Photos | The art of being Gandhi
Why has Gandhi, who wore a loincloth and had a wasted frame, aroused such enduring interest among artists? A new book offers some answers
For a man who scarcely covered himself for most of his life, preferred walking barefoot, sported a bald pate and an emaciated frame, M.K. Gandhi cut a wildly photogenic figure. Not only was he the most photographed Indian of his time, he also inspired generations of artists to paint, sketch and sculpt him and create works that drew on his teachings and philosophy.
In Gandhi In The Gallery, Sumathi Ramaswamy chronicles the history of obsession with the Mahatma among visual artists, sculptors and photographers during his lifetime and after his death. Apart from her vast richness of resources, Ramaswamy takes an inspired leap by studying the material thematically. Of the five chapters, the ones that deal with the Mahatma’s body, his love for walking vast distances, and the scenarios (real and imagined) around his death are particularly riveting. Through her careful reading of visual idioms, Ramaswamy shines a light not only on Gandhi but also on India’s political, social and cultural histories.
Revered in India as the Father of the Nation, Gandhi was observed with dispassionate interest by foreigners. In 1920, Frieda Das, the first woman and foreign artist allowed to sketch him from close quarters, was intrigued by Gandhi. “Gandhi is ugly," she said bluntly, but also admitted, “I see him smile and think him beautiful." Her Indian counterparts, such as Nandalal Bose (whom Gandhi favoured the most among his contemporaries), were struck by the leader’s pledge of simplicity. The sparseness of Gandhi’s material possessions—fortified by his vow, “I must reduce myself to zero"—posited a visual challenge. How to capture the richness of a life that left so few traces? Artists like Haku Shah, S.H. Raza and Atul Dodiya grappled with it by making Gandhi’s minimalism a part of their aesthetics, by turning the meagreness of his earthly belongings—a pair of spectacles, stick, pen, loincloth—into icons.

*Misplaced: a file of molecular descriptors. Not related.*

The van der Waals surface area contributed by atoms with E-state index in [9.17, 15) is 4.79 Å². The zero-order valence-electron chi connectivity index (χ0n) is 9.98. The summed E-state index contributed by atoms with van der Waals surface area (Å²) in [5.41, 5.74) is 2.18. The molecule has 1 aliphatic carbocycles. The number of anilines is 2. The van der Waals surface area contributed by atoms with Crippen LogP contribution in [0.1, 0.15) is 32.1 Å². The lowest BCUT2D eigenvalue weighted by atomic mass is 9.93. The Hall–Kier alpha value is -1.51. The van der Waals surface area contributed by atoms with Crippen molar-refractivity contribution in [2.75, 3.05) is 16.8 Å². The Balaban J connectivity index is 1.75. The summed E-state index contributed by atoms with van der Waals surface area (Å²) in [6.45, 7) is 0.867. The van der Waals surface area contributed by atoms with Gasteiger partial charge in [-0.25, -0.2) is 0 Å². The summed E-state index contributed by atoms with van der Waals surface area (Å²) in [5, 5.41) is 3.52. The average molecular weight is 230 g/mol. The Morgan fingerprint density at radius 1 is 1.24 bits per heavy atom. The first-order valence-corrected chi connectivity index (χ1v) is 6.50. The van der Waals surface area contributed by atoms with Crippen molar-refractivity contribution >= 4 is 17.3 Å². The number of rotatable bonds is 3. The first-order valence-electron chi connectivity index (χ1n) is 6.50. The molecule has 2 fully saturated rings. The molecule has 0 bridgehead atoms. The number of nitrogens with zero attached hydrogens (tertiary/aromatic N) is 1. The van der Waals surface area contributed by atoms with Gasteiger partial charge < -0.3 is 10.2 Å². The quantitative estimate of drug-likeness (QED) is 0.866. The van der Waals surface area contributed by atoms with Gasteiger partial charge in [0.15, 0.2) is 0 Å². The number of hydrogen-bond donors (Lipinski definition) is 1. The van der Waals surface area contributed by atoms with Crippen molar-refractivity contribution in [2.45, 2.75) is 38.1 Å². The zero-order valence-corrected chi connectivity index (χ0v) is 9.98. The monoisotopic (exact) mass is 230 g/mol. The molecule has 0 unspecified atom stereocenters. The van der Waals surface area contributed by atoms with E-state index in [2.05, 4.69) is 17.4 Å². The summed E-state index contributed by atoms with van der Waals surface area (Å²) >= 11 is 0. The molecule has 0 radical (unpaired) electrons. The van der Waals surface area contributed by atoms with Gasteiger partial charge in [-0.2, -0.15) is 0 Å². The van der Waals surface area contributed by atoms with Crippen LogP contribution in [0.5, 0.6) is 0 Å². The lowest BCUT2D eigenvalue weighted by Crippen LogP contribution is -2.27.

The bareness of Gandhi’s body was also often set in contrast with the opulence of others. A chromolithograph from the 1930s shows him semi-naked, sitting casually next to the stiff excess of the royals, attired in their regal best, during a visit to England. For artists, Gandhi’s wasted body supplied a minefield of inspiration. Some striking prints by Dhiren Gandhi from the 1940s draw the eye to his skeletal frame, worn away by the many fasts he kept. There is an air of stoic nobility in his bearing, an aura of Christ-like suffering, almost fashioned by the subject himself. It may not entirely be a coincidence that Gandhi was deeply moved by the sight of a particular crucifix during a visit to the Vatican art galleries in Italy.
The final section of the book, which surveys Gandhi’s martyrdom, is the most haunting. Ramaswamy not only distils the meanings, metaphors and myths that have accrued around Gandhi since he fell to the assassin’s bullets, but also raises ethical questions about the politics of representation. As the world moves away from Gandhi’s teachings—a truth that is brilliantly depicted by Gigi Scaria in a serigraph, where Gandhi marches ahead, as his followers go astray—Gandhi In The Gallery gives us a fresh perspective on the man.